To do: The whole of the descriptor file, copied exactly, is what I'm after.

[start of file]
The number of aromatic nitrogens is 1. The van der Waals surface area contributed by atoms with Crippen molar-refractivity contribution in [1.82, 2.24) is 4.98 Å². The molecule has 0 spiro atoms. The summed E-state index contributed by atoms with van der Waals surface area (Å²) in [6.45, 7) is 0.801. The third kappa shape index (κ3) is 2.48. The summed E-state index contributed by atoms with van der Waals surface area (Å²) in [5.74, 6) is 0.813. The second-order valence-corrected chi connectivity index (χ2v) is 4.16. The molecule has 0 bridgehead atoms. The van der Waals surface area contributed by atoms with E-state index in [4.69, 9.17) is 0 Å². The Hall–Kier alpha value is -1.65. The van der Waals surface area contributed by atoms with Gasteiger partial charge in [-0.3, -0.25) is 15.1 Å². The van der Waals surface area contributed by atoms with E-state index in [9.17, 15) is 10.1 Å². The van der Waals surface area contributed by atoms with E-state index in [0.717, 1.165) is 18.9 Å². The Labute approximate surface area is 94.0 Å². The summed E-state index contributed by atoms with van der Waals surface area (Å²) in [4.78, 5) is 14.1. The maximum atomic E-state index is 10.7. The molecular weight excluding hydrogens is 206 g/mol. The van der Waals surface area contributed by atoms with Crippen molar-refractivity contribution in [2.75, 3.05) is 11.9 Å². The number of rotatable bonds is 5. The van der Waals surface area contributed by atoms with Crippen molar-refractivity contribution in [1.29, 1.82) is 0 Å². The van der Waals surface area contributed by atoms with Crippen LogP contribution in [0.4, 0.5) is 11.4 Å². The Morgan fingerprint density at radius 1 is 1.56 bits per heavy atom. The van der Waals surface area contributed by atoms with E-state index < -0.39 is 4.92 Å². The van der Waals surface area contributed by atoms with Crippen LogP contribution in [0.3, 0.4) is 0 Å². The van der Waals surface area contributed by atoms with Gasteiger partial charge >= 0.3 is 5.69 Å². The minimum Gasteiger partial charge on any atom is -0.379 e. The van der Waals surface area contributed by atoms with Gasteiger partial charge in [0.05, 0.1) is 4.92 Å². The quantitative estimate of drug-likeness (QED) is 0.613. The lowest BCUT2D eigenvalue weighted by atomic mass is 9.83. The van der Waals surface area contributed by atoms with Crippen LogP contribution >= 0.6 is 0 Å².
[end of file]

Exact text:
The number of aromatic nitrogens is 1. The van der Waals surface area contributed by atoms with Crippen molar-refractivity contribution in [1.82, 2.24) is 4.98 Å². The molecule has 0 spiro atoms. The summed E-state index contributed by atoms with van der Waals surface area (Å²) in [6.45, 7) is 0.801. The third kappa shape index (κ3) is 2.48. The summed E-state index contributed by atoms with van der Waals surface area (Å²) in [5.74, 6) is 0.813. The second-order valence-corrected chi connectivity index (χ2v) is 4.16. The molecule has 0 bridgehead atoms. The van der Waals surface area contributed by atoms with E-state index in [4.69, 9.17) is 0 Å². The Hall–Kier alpha value is -1.65. The van der Waals surface area contributed by atoms with Gasteiger partial charge in [-0.3, -0.25) is 15.1 Å². The van der Waals surface area contributed by atoms with E-state index in [9.17, 15) is 10.1 Å². The van der Waals surface area contributed by atoms with E-state index in [0.717, 1.165) is 18.9 Å². The Labute approximate surface area is 94.0 Å². The summed E-state index contributed by atoms with van der Waals surface area (Å²) in [4.78, 5) is 14.1. The maximum atomic E-state index is 10.7. The molecular weight excluding hydrogens is 206 g/mol. The van der Waals surface area contributed by atoms with Crippen molar-refractivity contribution in [2.75, 3.05) is 11.9 Å². The number of rotatable bonds is 5. The van der Waals surface area contributed by atoms with Crippen molar-refractivity contribution in [1.29, 1.82) is 0 Å². The van der Waals surface area contributed by atoms with Crippen LogP contribution in [0.4, 0.5) is 11.4 Å². The Morgan fingerprint density at radius 1 is 1.56 bits per heavy atom. The van der Waals surface area contributed by atoms with E-state index < -0.39 is 4.92 Å². The van der Waals surface area contributed by atoms with Crippen LogP contribution in [0.3, 0.4) is 0 Å². The van der Waals surface area contributed by atoms with Gasteiger partial charge >= 0.3 is 5.69 Å². The minimum Gasteiger partial charge on any atom is -0.379 e. The van der Waals surface area contributed by atoms with Gasteiger partial charge in [0.05, 0.1) is 4.92 Å². The quantitative estimate of drug-likeness (QED) is 0.613. The lowest BCUT2D eigenvalue weighted by atomic mass is 9.83. The van der Waals surface area contributed by atoms with Crippen LogP contribution >= 0.6 is 0 Å².